Cancer patients should also look into their options through Fertile Hope, a non-profit that provides information and resources for cancer patients. Fertile Hope runs a program called Sharing Hope, which works with companies and clinics to arrange for discounted services and donated medications for eligible female cancer patients.

What are the reasons a woman would NOT be a good candidate for freezing her eggs?

Before any of our patients puts time and resources into freezing their eggs, we conduct diagnostic testing to ensure that the patient and her eggs are healthy. This testing tells us if a woman’s ovarian reserve is healthy and if she is a good candidate for egg vitrification. Basically, a woman’s likelihood of conceiving with frozen eggs is no better than her current likelihood of conceiving with IVF. If factors are identified that may indicate a lower likelihood of success with a fresh IVF cycle, these factors still apply when the eggs are thawed. The likelihood of success in the future must be weighed against the cost of the treatment to determine if this process is right for a woman to consider.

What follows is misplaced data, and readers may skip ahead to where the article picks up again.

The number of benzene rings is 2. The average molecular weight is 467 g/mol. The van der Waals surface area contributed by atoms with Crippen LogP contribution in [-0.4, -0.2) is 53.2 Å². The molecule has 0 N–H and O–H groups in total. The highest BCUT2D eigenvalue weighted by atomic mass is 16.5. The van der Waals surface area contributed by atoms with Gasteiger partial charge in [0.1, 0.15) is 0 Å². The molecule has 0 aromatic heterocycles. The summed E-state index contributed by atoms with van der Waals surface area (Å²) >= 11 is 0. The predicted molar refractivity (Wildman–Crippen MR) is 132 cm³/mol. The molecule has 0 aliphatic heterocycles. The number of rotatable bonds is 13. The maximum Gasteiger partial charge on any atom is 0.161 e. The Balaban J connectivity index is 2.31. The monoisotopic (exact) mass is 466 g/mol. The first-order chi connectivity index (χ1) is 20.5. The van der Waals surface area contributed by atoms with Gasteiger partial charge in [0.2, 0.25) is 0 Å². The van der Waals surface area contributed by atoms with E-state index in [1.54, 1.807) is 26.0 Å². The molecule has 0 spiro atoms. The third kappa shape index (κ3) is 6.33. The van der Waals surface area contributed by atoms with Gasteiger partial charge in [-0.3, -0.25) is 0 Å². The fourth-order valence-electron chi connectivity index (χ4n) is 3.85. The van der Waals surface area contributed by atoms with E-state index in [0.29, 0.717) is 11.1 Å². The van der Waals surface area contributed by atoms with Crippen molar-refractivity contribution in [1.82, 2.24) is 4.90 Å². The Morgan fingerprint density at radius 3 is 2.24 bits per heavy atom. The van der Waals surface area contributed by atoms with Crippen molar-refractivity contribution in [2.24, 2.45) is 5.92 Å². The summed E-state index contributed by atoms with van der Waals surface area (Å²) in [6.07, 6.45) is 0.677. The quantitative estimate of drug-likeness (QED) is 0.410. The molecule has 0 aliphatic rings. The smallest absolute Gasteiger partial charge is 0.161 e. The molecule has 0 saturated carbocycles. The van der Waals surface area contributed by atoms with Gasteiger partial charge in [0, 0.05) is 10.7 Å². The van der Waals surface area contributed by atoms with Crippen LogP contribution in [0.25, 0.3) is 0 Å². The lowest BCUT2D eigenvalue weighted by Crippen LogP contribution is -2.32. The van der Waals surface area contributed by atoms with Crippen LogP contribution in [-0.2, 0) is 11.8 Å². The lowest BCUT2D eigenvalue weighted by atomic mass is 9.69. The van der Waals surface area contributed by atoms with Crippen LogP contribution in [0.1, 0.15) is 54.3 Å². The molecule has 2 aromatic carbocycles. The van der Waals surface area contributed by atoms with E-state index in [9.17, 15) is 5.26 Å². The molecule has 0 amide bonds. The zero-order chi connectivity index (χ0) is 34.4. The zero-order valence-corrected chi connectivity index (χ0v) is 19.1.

What is the most exciting aspect of ASRM lifting the experimental label? How do you think this will change the face of fertility treatment?